United States District Court, D. New Hampshire
William P. Rose, Esq., Richard E. Heifetz, Esq., Laura M.
Gregory, Esq. Matthew J. Kennedy, Esq. Anthony J. Antonellis,
J. McAuliffe United States District Judge.
September of 2015, Signal Variety filed suit against Patriot
Insurance Company in state court, seeking a declaratory
judgment that, under the terms of an insurance policy issued
to it by Patriot, Signal Variety is entitled to both a
defense in, and coverage for any liability arising from, an
underlying state tort action. Signal also sought damages for
Patriot’s alleged breach of that insurance policy.
Patriot removed the case, invoking this court’s
diversity jurisdiction. Pending before the court are the
parties’ cross motions for summary judgment.
reasons discussed, Signal Variety’s motion for partial
summary judgment (on the coverage issue) is denied, and
Patriot’s motion for summary judgment is granted.
ruling on a motion for summary judgment, the court must
“constru[e] the record in the light most favorable to
the non-moving party and resolv[e] all reasonable inferences
in that party’s favor.” Pierce v. Cotuit Fire
Dist., 741 F.3d 295, 301 (1st Cir. 2014). Summary
judgment is appropriate when the record reveals “no
genuine dispute as to any material fact and the movant is
entitled to judgment as a matter of law.” Fed.R.Civ.P.
56(a). In this context, “a fact is
‘material’ if it potentially affects the outcome
of the suit and a dispute over it is ‘genuine’ if
the parties’ positions on the issue are supported by
conflicting evidence.” Int’l Ass’n of
Machinists & Aerospace Workers v. Winship Green Nursing
Ctr., 103 F.3d 196, 199-200 (1st Cir. 1996) (citations
omitted). See also Nolan v. CN8, 656 F.3d 71, 76
(1st Cir. 2011). Nevertheless, if the non-moving
party’s “evidence is merely colorable, or is not
significantly probative, ” no genuine dispute as to a
material fact has been proved, and “summary judgment
may be granted.” Anderson v. Liberty Lobby,
Inc., 477 U.S. 242, 249-50 (1986) (citations omitted).
Insurance Policy Coverage.
declaratory judgment action to determine the scope of
coverage provided by an insurance policy, “the burden
of proof is always on the insurer, regardless of which party
brings the petition.” Rivera v. Liberty Mut. Fire
Ins. Co., 163 N.H. 603, 606 (2012). See also
N.H. Rev. Stat. Ann. (“RSA”) 491:22-a (“the
burden of proof concerning the coverage shall be upon the
insurer whether he institutes the petition or whether the
claimant asserting the coverage institutes the
petition.”). Interpretation of an insurance
policy’s language “is a question of law for [the]
court to decide.” Carter v. Concord General Mut.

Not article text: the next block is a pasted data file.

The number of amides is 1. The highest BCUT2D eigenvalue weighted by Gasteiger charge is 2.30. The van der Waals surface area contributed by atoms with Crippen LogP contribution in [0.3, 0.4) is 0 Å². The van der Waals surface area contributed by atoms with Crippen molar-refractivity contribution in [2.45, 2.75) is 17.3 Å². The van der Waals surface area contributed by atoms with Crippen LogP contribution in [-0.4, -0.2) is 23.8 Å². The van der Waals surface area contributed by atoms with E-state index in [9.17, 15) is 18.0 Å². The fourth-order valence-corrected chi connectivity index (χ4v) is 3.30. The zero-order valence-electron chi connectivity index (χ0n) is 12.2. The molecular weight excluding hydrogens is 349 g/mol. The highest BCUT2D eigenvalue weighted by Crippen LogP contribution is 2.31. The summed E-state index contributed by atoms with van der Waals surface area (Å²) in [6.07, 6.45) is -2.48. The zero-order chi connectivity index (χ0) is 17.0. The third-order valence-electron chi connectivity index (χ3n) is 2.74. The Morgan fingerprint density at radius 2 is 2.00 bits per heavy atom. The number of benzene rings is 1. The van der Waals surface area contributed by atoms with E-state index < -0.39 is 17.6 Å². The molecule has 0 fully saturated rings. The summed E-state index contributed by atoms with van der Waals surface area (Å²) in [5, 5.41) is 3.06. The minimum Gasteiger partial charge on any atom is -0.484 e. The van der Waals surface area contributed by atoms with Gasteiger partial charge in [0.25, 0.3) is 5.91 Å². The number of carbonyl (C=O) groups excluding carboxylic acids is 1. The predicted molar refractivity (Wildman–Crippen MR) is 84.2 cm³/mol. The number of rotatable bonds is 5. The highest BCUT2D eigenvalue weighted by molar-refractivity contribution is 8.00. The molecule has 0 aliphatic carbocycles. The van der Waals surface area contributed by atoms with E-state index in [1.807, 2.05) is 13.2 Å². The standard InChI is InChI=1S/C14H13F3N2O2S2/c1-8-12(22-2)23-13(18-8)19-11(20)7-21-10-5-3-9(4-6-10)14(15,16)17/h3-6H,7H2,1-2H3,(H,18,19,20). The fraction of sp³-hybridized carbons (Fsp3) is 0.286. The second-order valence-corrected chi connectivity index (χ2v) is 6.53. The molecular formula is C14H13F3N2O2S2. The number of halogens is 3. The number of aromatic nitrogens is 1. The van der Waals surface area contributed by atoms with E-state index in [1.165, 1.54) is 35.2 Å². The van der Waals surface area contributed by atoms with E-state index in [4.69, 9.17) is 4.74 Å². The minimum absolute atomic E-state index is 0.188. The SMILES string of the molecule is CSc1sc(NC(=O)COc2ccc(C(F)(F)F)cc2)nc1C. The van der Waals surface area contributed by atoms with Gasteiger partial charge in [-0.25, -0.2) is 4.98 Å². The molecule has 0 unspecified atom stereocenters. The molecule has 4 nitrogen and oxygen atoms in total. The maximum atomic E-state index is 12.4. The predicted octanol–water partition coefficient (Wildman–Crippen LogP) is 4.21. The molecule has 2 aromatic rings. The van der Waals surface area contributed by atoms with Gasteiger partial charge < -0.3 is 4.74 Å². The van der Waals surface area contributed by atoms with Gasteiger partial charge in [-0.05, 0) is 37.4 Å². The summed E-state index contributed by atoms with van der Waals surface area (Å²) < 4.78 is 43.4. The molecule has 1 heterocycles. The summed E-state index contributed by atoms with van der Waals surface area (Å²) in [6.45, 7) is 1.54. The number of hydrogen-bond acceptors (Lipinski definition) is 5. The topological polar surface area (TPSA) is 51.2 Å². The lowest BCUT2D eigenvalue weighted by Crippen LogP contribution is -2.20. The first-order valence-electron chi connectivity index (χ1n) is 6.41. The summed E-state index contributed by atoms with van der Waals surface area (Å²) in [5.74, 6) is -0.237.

Ins. Co., 155 N.H. 515, 517 (2007). Moreover,
“[i]f more than one reasonable interpretation is
possible, and an interpretation provides coverage, the policy
contains an ambiguity and will be construed against the
insurer.” Cogswell Farm Condo. Ass’n v. Tower
Group, Inc., 167 N.H. 245, 248 (2015).
an insurer is obligated to defend its insured depends upon
both the scope of coverage provided by the policy, and the
nature of the underlying claim(s) against the insured. As the
New Hampshire Supreme Court has noted:
An insurer’s obligation to defend its insured is
determined by whether the cause of action against the insured
alleges sufficient facts in the pleadings to bring it within
the express terms of the policy. In considering whether a
duty to defend exists based on the sufficiency of the
pleadings, we consider the reasonable expectations of the
insured as to its rights under the policy. An insurer’s
obligation is not merely to defend in cases of perfect
declarations, but also in cases where, by any reasonable
intendment of the pleadings, liability of the insured can be
inferred, and neither ambiguity nor inconsistency in the
underlying writ can justify escape of the insurer from its
obligation to defend. In cases of doubt as to whether the
writ against the insured alleges a liability of the insurer
under the policy, the doubt must be resolved in the
Northern Sec. Ins. Co. v. Connors, 161 N.H. 645, 650
(2011) (citations and internal punctuation omitted).
fall of 2014, Noah Campbell was an employee of Signal
Variety. On November 1 of that year, he was driving an
automobile in which Christopher Hall and Evan McLoughlin were
passengers. Campbell apparently lost control of the vehicle
and struck a tree. Hall and McLoughlin were injured as a
The Underlying State Court Action.
wake of that accident, Hall and McLoughlin filed suit in
Strafford County Superior Court against several defendants -
including Signal Variety - seeking compensation for their
injuries. In their complaint, Hall and McLoughlin allege the
following facts that are material to the current coverage
1. On November 1, 2014, McLoughlin drove Hall and three other
young men to Rochester, New Hampshire. On the way, they
telephoned Noah Campbell, who instructed them to meet him at
the Signal Variety Store. Campbell was, at that time, an
employee of Signal Variety.
2. When the young men arrived at the store, Campbell came out
from behind a dumpster and gave them a cardboard box
containing four six-packs of wine coolers and hard lemonade.
3. Signal Variety “allowed” Campbell to take the
alcoholic beverages from the store.
4. McLoughlin and the passengers in his car then drove to a
house party in Rochester. They arrived at approximately 9:00
PM and ...